South Carolina Gov. Nikki Haley performed the Republican response to U.S. President Barack Obama’s State of the Union on Jan. 12 (video below).
While she did not directly reference GOP presidential front-runner Donald Trump, she made pointed criticisms of “the angriest voices” within her party.
Elected as a Tea Party darling in 2011, Haley was in the national spotlight last year when she called for the Confederate flag to be taken down from her state’s capitol following the Charleston massacre committed by white supremacist Dylann Roof.
“Today, we live in a time of threats like few others in recent memory,” Haley said during the GOP's State of the Union response. “During anxious times, it can be tempting to follow the siren call of the angriest voices. We must resist that temptation. No one who is willing to work hard, abide by our laws, and love our traditions should ever feel unwelcome in this country.”
Haley’s sentiment was in stark contrast to Trump’s calls to deport every undocumented immigrant en masse and to temporarily ban all Muslims from entering the U.S.
“I am the proud daughter of Indian immigrants who reminded my brothers, my sister and me everyday how blessed we were to live in this country,” Haley continued.
“Immigrants have been coming to our shores for generations to live the dream that is America … at the same time, that does not mean we just flat out open our borders," she added.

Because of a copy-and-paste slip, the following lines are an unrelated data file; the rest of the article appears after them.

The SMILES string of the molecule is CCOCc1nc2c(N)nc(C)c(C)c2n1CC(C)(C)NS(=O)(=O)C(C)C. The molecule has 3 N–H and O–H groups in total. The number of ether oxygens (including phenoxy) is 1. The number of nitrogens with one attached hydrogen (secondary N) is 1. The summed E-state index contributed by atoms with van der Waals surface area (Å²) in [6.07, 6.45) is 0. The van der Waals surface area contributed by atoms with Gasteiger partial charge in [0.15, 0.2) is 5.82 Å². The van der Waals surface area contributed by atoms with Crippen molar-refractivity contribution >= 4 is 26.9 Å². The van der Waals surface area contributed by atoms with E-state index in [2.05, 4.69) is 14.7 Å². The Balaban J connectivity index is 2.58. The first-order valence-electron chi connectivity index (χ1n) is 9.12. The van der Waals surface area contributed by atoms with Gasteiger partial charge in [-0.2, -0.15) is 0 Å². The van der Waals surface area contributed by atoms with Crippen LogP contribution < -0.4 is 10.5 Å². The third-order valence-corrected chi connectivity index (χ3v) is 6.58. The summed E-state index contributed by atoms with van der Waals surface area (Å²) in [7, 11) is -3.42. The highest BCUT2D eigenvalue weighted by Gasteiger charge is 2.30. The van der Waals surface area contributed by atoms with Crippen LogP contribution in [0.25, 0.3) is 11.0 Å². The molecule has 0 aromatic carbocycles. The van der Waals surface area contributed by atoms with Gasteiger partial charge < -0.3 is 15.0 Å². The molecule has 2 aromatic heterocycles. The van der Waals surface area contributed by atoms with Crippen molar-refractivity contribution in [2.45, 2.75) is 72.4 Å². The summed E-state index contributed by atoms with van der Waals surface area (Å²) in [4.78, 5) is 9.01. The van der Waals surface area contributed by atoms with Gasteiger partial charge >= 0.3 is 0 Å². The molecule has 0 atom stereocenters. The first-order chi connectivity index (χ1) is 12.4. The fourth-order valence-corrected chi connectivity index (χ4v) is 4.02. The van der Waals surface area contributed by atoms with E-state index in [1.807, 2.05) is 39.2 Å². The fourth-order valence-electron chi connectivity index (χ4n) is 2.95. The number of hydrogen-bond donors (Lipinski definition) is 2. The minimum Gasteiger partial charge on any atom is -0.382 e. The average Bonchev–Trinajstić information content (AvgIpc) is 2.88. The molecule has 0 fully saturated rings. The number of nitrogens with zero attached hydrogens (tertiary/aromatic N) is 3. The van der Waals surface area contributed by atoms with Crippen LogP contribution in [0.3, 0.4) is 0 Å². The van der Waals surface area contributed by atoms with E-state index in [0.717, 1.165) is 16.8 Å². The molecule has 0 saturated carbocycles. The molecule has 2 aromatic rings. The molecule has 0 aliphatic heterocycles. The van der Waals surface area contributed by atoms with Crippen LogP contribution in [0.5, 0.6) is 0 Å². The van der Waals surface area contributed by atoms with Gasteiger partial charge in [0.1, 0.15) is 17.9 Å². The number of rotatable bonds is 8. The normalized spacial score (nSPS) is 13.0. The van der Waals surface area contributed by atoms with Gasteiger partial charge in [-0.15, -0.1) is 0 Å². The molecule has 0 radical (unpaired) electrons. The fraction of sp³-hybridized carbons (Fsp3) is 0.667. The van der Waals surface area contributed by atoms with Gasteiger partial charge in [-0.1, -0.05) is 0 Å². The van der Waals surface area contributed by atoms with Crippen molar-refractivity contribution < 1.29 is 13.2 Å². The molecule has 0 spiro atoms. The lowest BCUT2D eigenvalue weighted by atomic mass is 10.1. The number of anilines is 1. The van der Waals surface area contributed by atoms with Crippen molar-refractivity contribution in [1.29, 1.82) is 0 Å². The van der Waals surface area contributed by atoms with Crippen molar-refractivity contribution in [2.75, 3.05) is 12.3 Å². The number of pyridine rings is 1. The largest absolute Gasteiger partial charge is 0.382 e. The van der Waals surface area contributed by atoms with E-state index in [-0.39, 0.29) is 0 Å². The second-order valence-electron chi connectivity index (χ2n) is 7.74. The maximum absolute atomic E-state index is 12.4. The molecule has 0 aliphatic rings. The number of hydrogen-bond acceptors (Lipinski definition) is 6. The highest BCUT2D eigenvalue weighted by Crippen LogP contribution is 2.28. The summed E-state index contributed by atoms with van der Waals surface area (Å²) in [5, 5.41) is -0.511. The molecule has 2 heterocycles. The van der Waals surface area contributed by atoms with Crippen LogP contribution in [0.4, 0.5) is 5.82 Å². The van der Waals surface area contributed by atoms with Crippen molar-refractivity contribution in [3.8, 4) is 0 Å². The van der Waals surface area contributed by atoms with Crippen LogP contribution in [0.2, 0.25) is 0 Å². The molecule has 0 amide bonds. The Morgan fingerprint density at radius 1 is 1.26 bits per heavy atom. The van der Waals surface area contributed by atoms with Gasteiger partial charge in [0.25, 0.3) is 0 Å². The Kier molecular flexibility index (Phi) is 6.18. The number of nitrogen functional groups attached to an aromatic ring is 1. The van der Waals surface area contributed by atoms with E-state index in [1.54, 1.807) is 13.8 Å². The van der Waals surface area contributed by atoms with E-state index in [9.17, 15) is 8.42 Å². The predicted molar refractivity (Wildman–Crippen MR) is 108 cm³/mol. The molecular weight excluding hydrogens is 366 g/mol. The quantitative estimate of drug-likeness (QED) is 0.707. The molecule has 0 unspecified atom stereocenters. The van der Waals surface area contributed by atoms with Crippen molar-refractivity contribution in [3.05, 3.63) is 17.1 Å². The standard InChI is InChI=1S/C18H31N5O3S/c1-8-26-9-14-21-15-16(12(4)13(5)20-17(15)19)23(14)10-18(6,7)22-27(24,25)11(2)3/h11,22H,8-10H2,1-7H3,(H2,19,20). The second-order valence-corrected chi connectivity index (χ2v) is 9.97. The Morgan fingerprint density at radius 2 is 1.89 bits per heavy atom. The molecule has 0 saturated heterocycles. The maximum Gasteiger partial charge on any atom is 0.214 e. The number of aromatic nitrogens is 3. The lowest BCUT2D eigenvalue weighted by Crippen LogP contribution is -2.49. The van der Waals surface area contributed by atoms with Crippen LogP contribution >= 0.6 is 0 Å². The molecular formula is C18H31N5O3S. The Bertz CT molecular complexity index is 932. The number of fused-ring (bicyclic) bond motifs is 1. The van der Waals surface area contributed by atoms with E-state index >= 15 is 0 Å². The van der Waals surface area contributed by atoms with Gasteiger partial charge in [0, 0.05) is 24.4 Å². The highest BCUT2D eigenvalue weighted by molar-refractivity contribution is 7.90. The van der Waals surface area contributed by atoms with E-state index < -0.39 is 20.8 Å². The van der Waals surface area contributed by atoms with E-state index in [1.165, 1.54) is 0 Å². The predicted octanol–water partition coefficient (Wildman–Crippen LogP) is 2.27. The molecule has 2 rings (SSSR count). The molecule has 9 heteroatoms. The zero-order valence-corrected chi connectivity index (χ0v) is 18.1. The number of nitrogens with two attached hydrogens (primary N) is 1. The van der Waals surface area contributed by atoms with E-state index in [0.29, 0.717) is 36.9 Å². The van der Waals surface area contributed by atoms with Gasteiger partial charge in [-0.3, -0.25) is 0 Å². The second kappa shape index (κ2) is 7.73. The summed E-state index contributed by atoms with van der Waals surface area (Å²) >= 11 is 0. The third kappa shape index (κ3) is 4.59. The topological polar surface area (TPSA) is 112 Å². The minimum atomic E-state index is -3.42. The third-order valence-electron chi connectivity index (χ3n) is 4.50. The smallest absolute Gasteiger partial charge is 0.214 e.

Several Republican pundits took Haley’s comments on immigration as a rebuttal not just to Obama’s address but to Trump.
“One could read it that way,” Republican Rep. Mark Sanford of South Carolina told The Washington Post. “Generically, broad brush — yeah, we’d all agree with that.”
Trump supporters were quick to denounce Haley’s speech, with conservative pundit Laura Ingraham tweeting that the move was “NOT SMART,” according to NPR.
In a reference to the governor’s Indian heritage, political commentator Ann Coulter took to social media to tweet, “Trump should deport Nikki Haley.”
The business mogul himself was quick to fire back at Haley, telling Fox & Friends Jan. 13 that “she's weak on illegal immigration, and she certainly has no trouble asking me for campaign contributions," NPR notes.
Haley has dismissed these criticisms, saying that her speech was “not personal.”
"I wasn't trying to please everyone,” Haley told CBS on Jan. 13. “I was given an opportunity to say what I think about the status of the country and I was honored to do so.
“I was also critical about our own Republicans and that's because we can't assume that we have no blame here … I think it's important to realize it takes two hands to clap -- stop the pointing, stop the blame game.”